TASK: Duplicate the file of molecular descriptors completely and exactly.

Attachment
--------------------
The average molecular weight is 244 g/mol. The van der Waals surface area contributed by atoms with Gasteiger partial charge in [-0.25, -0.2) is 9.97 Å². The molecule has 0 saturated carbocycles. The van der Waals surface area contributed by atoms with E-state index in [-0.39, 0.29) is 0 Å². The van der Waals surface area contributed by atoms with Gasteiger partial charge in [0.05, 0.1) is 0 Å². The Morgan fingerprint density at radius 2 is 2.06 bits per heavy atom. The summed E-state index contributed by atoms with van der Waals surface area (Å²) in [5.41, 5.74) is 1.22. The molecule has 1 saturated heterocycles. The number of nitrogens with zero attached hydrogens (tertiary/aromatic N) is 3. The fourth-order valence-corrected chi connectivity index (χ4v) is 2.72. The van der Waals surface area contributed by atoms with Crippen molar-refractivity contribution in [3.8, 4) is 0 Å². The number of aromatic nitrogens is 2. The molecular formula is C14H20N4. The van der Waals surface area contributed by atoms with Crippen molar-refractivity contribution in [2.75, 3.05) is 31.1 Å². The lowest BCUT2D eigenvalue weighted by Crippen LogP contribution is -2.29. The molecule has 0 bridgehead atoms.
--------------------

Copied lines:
The average molecular weight is 244 g/mol. The van der Waals surface area contributed by atoms with Gasteiger partial charge in [-0.25, -0.2) is 9.97 Å². The molecule has 0 saturated carbocycles. The van der Waals surface area contributed by atoms with E-state index in [-0.39, 0.29) is 0 Å². The van der Waals surface area contributed by atoms with Gasteiger partial charge in [0.05, 0.1) is 0 Å². The Morgan fingerprint density at radius 2 is 2.06 bits per heavy atom. The summed E-state index contributed by atoms with van der Waals surface area (Å²) in [5.41, 5.74) is 1.22. The molecule has 1 saturated heterocycles. The number of nitrogens with zero attached hydrogens (tertiary/aromatic N) is 3. The fourth-order valence-corrected chi connectivity index (χ4v) is 2.72. The van der Waals surface area contributed by atoms with Crippen molar-refractivity contribution in [3.8, 4) is 0 Å². The number of aromatic nitrogens is 2. The molecular formula is C14H20N4. The van der Waals surface area contributed by atoms with Crippen molar-refractivity contribution in [2.75, 3.05) is 31.1 Å². The lowest BCUT2D eigenvalue weighted by Crippen LogP contribution is -2.29. The molecule has 0 bridgehead atoms.